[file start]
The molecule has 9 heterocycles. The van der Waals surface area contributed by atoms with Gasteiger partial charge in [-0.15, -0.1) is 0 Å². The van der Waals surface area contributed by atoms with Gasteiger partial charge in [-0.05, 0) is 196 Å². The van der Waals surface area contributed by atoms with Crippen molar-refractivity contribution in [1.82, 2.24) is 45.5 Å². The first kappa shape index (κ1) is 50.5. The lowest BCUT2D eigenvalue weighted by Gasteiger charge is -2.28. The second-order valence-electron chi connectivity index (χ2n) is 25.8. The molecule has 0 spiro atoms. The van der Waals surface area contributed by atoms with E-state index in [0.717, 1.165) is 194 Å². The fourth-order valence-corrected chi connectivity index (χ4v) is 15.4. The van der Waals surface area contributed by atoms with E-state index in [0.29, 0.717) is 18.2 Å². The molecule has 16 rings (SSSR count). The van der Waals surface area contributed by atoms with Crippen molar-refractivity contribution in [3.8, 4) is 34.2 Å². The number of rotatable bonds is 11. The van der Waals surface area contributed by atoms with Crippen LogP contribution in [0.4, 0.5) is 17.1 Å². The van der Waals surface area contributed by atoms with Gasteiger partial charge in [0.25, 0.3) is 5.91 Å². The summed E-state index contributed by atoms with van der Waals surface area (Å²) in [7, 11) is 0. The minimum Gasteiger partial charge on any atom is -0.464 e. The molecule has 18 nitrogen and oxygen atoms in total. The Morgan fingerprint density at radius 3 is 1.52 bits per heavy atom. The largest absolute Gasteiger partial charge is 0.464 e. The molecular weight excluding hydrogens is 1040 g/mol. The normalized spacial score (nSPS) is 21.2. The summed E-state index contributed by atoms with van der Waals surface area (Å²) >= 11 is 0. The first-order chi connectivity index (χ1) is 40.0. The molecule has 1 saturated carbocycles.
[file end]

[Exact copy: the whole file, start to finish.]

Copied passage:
The molecule has 9 heterocycles. The van der Waals surface area contributed by atoms with Gasteiger partial charge in [-0.15, -0.1) is 0 Å². The van der Waals surface area contributed by atoms with Gasteiger partial charge in [-0.05, 0) is 196 Å². The van der Waals surface area contributed by atoms with Crippen molar-refractivity contribution in [1.82, 2.24) is 45.5 Å². The first kappa shape index (κ1) is 50.5. The lowest BCUT2D eigenvalue weighted by Gasteiger charge is -2.28. The second-order valence-electron chi connectivity index (χ2n) is 25.8. The molecule has 0 spiro atoms. The van der Waals surface area contributed by atoms with E-state index in [0.717, 1.165) is 194 Å². The fourth-order valence-corrected chi connectivity index (χ4v) is 15.4. The van der Waals surface area contributed by atoms with E-state index in [0.29, 0.717) is 18.2 Å². The molecule has 16 rings (SSSR count). The van der Waals surface area contributed by atoms with Crippen molar-refractivity contribution in [3.8, 4) is 34.2 Å². The number of rotatable bonds is 11. The van der Waals surface area contributed by atoms with Crippen LogP contribution in [0.4, 0.5) is 17.1 Å². The van der Waals surface area contributed by atoms with Gasteiger partial charge in [0.25, 0.3) is 5.91 Å². The summed E-state index contributed by atoms with van der Waals surface area (Å²) in [7, 11) is 0. The minimum Gasteiger partial charge on any atom is -0.464 e. The molecule has 18 nitrogen and oxygen atoms in total. The Morgan fingerprint density at radius 3 is 1.52 bits per heavy atom. The largest absolute Gasteiger partial charge is 0.464 e. The molecular weight excluding hydrogens is 1040 g/mol. The normalized spacial score (nSPS) is 21.2. The summed E-state index contributed by atoms with van der Waals surface area (Å²) >= 11 is 0. The first-order chi connectivity index (χ1) is 40.0. The molecule has 1 saturated carbocycles.